Multi-institutional Deep Learning Modeling Without Sharing Patient Data: A Feasibility Study on Brain Tumor Segmentation

Conference paper
Part of the Lecture Notes in Computer Science book series (LNCS, volume 11383)


Deep learning models for semantic segmentation of images require large amounts of data. In the medical imaging domain, acquiring sufficient data is a significant challenge. Labeling medical image data requires expert knowledge. Collaboration between institutions could address this challenge, but sharing medical data to a centralized location faces various legal, privacy, technical, and data-ownership challenges, especially among international institutions. In this study, we introduce the first use of federated learning for multi-institutional collaboration, enabling deep learning modeling without sharing patient data. Our quantitative results demonstrate that the performance of federated semantic segmentation models (Dice = 0.852) on multimodal brain scans is similar to that of models trained by sharing data (Dice = 0.862). We compare federated learning with two alternative collaborative learning methods and find that they fail to match the performance of federated learning.


Machine learning Deep learning Glioma Segmentation Federated Incremental BraTS 



Research reported in this publication was partly supported by the National Institutes of Health (NIH) under award numbers NIH/NINDS:R01NS042645 and NIH/NCI:U24CA189523. The content of this publication is solely the responsibility of the authors and does not necessarily represent the official views of the NIH.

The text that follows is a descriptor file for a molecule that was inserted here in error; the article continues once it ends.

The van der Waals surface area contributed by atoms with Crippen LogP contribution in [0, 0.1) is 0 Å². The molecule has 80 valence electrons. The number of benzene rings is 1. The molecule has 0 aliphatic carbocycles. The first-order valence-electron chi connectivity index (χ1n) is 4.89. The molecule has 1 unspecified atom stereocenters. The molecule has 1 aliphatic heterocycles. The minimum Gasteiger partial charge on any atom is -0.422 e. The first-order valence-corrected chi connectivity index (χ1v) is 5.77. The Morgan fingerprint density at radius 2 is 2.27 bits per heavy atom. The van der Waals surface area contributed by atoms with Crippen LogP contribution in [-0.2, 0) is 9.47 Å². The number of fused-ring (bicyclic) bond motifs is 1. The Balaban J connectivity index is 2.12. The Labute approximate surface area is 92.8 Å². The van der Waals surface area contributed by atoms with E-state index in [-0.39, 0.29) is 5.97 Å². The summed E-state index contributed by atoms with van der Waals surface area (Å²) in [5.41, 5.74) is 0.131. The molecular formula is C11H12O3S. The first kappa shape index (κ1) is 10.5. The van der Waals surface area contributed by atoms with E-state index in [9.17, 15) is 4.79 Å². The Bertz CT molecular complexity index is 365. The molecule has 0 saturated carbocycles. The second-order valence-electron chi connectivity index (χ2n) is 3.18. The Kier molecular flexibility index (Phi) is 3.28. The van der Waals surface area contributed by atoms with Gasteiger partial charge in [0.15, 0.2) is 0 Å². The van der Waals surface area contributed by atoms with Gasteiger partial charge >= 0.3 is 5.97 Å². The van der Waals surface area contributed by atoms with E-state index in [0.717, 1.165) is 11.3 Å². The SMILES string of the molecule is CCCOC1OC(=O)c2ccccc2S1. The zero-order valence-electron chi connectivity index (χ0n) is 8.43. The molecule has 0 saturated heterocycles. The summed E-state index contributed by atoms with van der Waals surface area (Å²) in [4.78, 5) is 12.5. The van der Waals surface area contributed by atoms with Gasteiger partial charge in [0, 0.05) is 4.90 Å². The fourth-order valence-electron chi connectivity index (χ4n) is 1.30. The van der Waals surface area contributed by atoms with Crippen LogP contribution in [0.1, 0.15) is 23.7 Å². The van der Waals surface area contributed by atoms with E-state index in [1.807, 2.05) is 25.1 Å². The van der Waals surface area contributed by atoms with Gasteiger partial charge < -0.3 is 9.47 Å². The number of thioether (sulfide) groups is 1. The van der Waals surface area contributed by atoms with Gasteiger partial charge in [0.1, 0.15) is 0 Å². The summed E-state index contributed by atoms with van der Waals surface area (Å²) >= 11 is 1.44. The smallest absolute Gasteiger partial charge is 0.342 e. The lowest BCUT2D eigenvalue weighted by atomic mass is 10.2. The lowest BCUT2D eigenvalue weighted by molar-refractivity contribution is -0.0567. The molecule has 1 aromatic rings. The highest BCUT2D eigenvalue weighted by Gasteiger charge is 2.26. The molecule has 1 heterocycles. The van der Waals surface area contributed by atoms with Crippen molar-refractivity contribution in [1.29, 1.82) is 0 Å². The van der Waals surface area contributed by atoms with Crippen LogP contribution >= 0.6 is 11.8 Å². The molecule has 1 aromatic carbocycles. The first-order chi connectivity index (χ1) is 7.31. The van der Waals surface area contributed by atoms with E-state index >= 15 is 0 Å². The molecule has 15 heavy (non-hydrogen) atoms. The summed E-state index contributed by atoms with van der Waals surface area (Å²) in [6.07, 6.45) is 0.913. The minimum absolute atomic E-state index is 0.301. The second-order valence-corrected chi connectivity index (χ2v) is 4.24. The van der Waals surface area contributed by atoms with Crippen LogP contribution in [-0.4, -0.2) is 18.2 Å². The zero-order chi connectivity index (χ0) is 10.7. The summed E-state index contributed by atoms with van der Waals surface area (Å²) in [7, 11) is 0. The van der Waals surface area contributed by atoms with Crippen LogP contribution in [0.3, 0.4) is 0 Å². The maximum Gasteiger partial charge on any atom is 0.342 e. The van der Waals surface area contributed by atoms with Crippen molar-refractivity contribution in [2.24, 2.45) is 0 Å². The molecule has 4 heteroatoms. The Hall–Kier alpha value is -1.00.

1. 1.
    Bakas, S., et al.: In vivo detection of EGFRvIII in glioblastoma via perfusion magnetic resonance imaging signature consistent with deep peritumoral infiltration: the \(\phi \)-index. Clin. Cancer Res. 23(16), 4724–4734 (2017). Scholar
  2. 2.
    Chang, K., et al.: Residual convolutional neural network for the determination of IDH status in low- and high-grade gliomas from MR imaging. Clin. Cancer Res. 24(5), 1073–1081 (2018). Scholar
  3. 3.
    Korfiatis, P., Kline, T.L., Lachance, D.H., Parney, I.F., Buckner, J.C., Erickson, B.J.: Residual deep convolutional neural network predicts MGMT methylation status. J. Digit. Imaging 30(5), 622–628 (2017). Scholar
  4. 4.
    Binder, Z.A., et al.: Epidermal growth factor receptor extracellular domain mutations in glioblastoma present opportunities for clinical imaging and therapeutic development. Cancer Cell 34(1), 163–177 (2018). Scholar
  5. 5.
    Akbari, H., et al.: Imaging Surrogates of infiltration obtained via multiparametric imaging pattern analysis predict subsequent location of recurrence of glioblastoma. Neurosurgery 78(4), 572–580 (2016). Scholar
  6. 6.
    Macyszyn, L., et al.: Imaging patterns predict patient survival and molecular subtype in glioblastoma via machine learning techniques. Neuro-Oncology 18(3), 417–425 (2016). Scholar
  7. 7.
    Menze, B.H., et al.: The multimodal brain tumor image segmentation Benchmark (BRATS). IEEE Trans. Med. Imaging 34(10), 1993–2024 (2015). Scholar
  8. 8.